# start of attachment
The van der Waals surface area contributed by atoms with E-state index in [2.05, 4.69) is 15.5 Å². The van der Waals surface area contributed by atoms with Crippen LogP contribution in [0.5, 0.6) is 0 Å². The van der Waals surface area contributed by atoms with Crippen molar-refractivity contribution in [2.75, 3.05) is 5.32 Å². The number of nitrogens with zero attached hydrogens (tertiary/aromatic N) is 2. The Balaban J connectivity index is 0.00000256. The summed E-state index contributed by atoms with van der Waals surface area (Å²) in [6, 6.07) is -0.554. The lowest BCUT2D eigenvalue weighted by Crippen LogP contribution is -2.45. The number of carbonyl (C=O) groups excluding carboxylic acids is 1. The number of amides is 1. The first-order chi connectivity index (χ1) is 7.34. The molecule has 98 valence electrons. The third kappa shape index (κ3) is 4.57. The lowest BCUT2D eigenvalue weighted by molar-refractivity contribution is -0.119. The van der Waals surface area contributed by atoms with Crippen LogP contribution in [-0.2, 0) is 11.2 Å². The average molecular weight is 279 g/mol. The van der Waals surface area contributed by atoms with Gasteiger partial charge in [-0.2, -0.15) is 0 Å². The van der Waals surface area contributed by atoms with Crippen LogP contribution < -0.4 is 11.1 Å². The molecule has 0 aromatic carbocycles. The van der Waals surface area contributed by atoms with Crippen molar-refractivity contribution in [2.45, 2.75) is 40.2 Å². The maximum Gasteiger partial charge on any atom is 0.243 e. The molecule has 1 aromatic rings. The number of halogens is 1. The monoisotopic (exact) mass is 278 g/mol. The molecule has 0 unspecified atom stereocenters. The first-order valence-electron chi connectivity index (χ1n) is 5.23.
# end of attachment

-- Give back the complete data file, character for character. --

The van der Waals surface area contributed by atoms with E-state index in [2.05, 4.69) is 15.5 Å². The van der Waals surface area contributed by atoms with Crippen LogP contribution in [0.5, 0.6) is 0 Å². The van der Waals surface area contributed by atoms with Crippen molar-refractivity contribution in [2.75, 3.05) is 5.32 Å². The number of nitrogens with zero attached hydrogens (tertiary/aromatic N) is 2. The Balaban J connectivity index is 0.00000256. The summed E-state index contributed by atoms with van der Waals surface area (Å²) in [6, 6.07) is -0.554. The lowest BCUT2D eigenvalue weighted by Crippen LogP contribution is -2.45. The number of carbonyl (C=O) groups excluding carboxylic acids is 1. The number of amides is 1. The first-order chi connectivity index (χ1) is 7.34. The molecule has 98 valence electrons. The third kappa shape index (κ3) is 4.57. The lowest BCUT2D eigenvalue weighted by molar-refractivity contribution is -0.119. The van der Waals surface area contributed by atoms with Crippen LogP contribution in [-0.2, 0) is 11.2 Å². The average molecular weight is 279 g/mol. The van der Waals surface area contributed by atoms with Gasteiger partial charge in [-0.2, -0.15) is 0 Å². The van der Waals surface area contributed by atoms with Crippen LogP contribution < -0.4 is 11.1 Å². The molecule has 0 aromatic carbocycles. The van der Waals surface area contributed by atoms with Crippen molar-refractivity contribution in [2.45, 2.75) is 40.2 Å². The maximum Gasteiger partial charge on any atom is 0.243 e. The molecule has 1 aromatic rings. The number of halogens is 1. The monoisotopic (exact) mass is 278 g/mol. The molecule has 0 unspecified atom stereocenters. The first-order valence-electron chi connectivity index (χ1n) is 5.23.